further, claims that kin selection is less useful than group selection in understanding nature are simply wrong. "protagoras, in spite of the misgiving of socrates, has no scruple in announcing himself a teacher of virtue, because virtue in the sense by him understood seems sufficiently secured by nature and nurture. thus seems to me mistaken for pinker, wilson, haidt and others to quibble about the proper definition of natural selection in this context while ignoring dual-inheritance theory. 1988 pinker and alan prince published an influential critique of a connectionist model of the acquisition of the past tense (a textbook problem in language acquisition), followed by a series of studies of how people use and acquire the past tense. nurture framework for pondering human thought and behavior that, though deeply ingrained, is being proven false by the highly fluid conversations that researchers are exposing between genes and experience. one aspect of the present debate—and the focus of pinker's essay—turns on the question: are there psychological adaptations that evolved due to group selection? this luxuriant, pervasive, unanchored teleology choked off productive evolutionary reasoning: in the biological world, any good effect on anything else was supposedly explained by darwinism's benign collectivism: plants produce oxygen for animals to breathe; predators target the sick and the old to keep the unfit from reproducing, maintaining the balance of nature. (note: pinker takes group selection to be the claim that that mental traits can be shaped be a process in which natural selection acts on groups "akin to natural selection acting on genes. the debate between "blank-slate" denial of the influence of heritability, and the view admitting both environmental and heritable traits, has often been cast in terms of nature versus nurture. "the nature-nurture issue (an illustration using behaviour-genetic research on cognitive development)".[34] "words and rules" is also the title of an essay by pinker outlining many of the topics discussed in the book. when pinker asks whether groups can be like genes and group selection can be like gene selection, he is comparing apples and oranges. the selfish gene versus group selection issue, when properly formulated, has little to do with the nature of human sociality. perhaps pinker disagrees with this work, but he does not appear to be aware of it. garvan, "i appointed therefore the mother guardian, who is properly so by nature and nurture, where there is no testamentary guardian.” pinker can write, in refutation of the scarecrow theory of violent behavior, “the sad fact is that despite the repeated assurances that ‘we know the conditions that breed violence,’ we barely have a clue,” and then, a few pages later, “it is not surprising, then, that when african american teenagers are taken out of underclass neighborhoods they are no more violent or delinquent than white teenagers.^ man and aggression (1968) cited after pinker, steven (2002) the blank slate: the modern denial of human nature, penguin, new york, isbn 1501264338, p. on the other hand, i have also argued in many places (especially in my recent book language: the cultural tool) that language is not carried on the genes—in other words, that there is no innate grammar or language instinct—so i won't press pinker hard on this one, even though he does believe that core components of language are part of the human genotype. pinker has answered this, too—and without the slightest need for any groupishness. pinker asserts, "it's only when humans display traits that are disadvantageous to themselves while benefiting their group that group selection might have something to add. 1982 until 2003, pinker taught at the department of brain and cognitive sciences at mit, and eventually became the director of the center for cognitive neuroscience, taking a one-year sabbatical at the university of california, santa barbara, in 1995–96. week’s spat between nicholas carr and steven pinker generated a lot of attention — and, happily, delivered a couple of the more lucid framings yet of the debate over whether digital culture makes us shallow, as carr argues in his new book, or simply represents yet another sometimes-distracting element that we can learn to deal with, as pinker countered in a times op-ed last thursday. the nurture assumption: why children turn out the way they do, revised and updated. if the prosociality in both fairness and willingness to punish in such games was the result of a "misfiring" reciprocity psychology, as pinker proposes, then we'd expect either (1) no variation among societies, or (2) variation such that those populations who actually experienced a non-anonymous, face-to-face, life would be more prosocial and more willing to build their reputations by punishing low offers. the mind works, the blank slate, the better angels of our nature. it is difficult for me to tell whether pinker is committing this error or whether he has something more nuanced in mind.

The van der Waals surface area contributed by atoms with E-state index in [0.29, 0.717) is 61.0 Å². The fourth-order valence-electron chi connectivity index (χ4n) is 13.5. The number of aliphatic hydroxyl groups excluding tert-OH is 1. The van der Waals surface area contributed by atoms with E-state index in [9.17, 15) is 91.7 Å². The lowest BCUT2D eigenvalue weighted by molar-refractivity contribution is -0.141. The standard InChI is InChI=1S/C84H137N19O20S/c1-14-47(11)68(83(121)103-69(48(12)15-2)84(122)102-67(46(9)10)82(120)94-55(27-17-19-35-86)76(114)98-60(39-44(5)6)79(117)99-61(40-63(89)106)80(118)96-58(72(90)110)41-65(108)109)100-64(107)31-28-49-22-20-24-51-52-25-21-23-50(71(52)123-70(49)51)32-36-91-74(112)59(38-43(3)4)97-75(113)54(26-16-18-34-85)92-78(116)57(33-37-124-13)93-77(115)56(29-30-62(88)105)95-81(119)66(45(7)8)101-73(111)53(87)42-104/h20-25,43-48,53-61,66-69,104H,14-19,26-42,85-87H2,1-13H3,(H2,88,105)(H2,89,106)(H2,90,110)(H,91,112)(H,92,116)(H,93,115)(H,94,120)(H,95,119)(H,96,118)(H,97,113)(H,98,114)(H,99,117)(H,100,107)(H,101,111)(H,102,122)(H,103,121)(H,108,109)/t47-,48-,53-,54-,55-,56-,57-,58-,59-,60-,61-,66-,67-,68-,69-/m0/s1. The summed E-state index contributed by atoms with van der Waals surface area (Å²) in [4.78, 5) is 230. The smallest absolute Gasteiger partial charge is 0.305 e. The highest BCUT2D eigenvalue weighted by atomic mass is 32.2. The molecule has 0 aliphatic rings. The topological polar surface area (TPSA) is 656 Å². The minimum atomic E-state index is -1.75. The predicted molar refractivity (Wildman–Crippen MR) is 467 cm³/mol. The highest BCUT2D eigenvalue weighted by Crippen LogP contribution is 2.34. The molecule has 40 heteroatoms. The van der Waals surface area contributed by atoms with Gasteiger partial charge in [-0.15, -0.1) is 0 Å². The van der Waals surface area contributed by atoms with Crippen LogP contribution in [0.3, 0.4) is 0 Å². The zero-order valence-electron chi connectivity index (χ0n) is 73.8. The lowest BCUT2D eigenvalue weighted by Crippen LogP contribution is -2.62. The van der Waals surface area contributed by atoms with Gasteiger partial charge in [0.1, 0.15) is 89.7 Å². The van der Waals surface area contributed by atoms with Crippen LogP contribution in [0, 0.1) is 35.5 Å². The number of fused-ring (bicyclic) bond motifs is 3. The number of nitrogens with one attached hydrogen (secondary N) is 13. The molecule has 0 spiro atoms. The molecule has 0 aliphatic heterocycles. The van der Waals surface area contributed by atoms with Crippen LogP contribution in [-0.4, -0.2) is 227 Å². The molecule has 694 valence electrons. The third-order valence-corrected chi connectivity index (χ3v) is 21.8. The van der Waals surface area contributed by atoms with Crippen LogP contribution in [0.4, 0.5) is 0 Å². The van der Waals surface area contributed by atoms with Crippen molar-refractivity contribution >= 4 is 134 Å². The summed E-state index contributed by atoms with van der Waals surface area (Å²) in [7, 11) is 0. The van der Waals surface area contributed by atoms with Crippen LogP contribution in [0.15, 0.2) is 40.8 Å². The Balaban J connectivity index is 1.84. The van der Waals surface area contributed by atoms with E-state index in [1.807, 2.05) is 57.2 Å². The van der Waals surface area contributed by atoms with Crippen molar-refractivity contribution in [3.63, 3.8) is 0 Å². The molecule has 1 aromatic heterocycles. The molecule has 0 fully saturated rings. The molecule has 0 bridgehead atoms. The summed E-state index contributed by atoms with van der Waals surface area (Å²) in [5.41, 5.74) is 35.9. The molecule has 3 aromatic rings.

Steven Pinker | Penguin Random House